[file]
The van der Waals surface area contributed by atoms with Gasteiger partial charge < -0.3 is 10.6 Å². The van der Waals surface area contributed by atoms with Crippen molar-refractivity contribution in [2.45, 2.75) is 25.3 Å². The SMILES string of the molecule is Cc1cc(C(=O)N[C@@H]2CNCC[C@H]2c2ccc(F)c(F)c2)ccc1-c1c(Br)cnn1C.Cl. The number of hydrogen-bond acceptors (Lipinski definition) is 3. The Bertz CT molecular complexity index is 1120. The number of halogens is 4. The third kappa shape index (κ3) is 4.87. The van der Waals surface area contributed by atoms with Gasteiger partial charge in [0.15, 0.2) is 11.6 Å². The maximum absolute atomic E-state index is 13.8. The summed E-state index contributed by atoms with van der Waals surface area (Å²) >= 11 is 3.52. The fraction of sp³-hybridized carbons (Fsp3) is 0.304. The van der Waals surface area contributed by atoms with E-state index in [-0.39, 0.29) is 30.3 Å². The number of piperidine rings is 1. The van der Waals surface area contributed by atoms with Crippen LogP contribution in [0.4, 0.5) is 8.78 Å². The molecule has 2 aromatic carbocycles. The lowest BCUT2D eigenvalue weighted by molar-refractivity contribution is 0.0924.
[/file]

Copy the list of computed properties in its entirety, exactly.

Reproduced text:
The van der Waals surface area contributed by atoms with Gasteiger partial charge < -0.3 is 10.6 Å². The van der Waals surface area contributed by atoms with Crippen molar-refractivity contribution in [2.45, 2.75) is 25.3 Å². The SMILES string of the molecule is Cc1cc(C(=O)N[C@@H]2CNCC[C@H]2c2ccc(F)c(F)c2)ccc1-c1c(Br)cnn1C.Cl. The number of hydrogen-bond acceptors (Lipinski definition) is 3. The Bertz CT molecular complexity index is 1120. The number of halogens is 4. The third kappa shape index (κ3) is 4.87. The van der Waals surface area contributed by atoms with Gasteiger partial charge in [0.15, 0.2) is 11.6 Å². The maximum absolute atomic E-state index is 13.8. The summed E-state index contributed by atoms with van der Waals surface area (Å²) >= 11 is 3.52. The fraction of sp³-hybridized carbons (Fsp3) is 0.304. The van der Waals surface area contributed by atoms with E-state index in [-0.39, 0.29) is 30.3 Å². The number of piperidine rings is 1. The van der Waals surface area contributed by atoms with Crippen LogP contribution in [0.4, 0.5) is 8.78 Å². The molecule has 2 aromatic carbocycles. The lowest BCUT2D eigenvalue weighted by molar-refractivity contribution is 0.0924.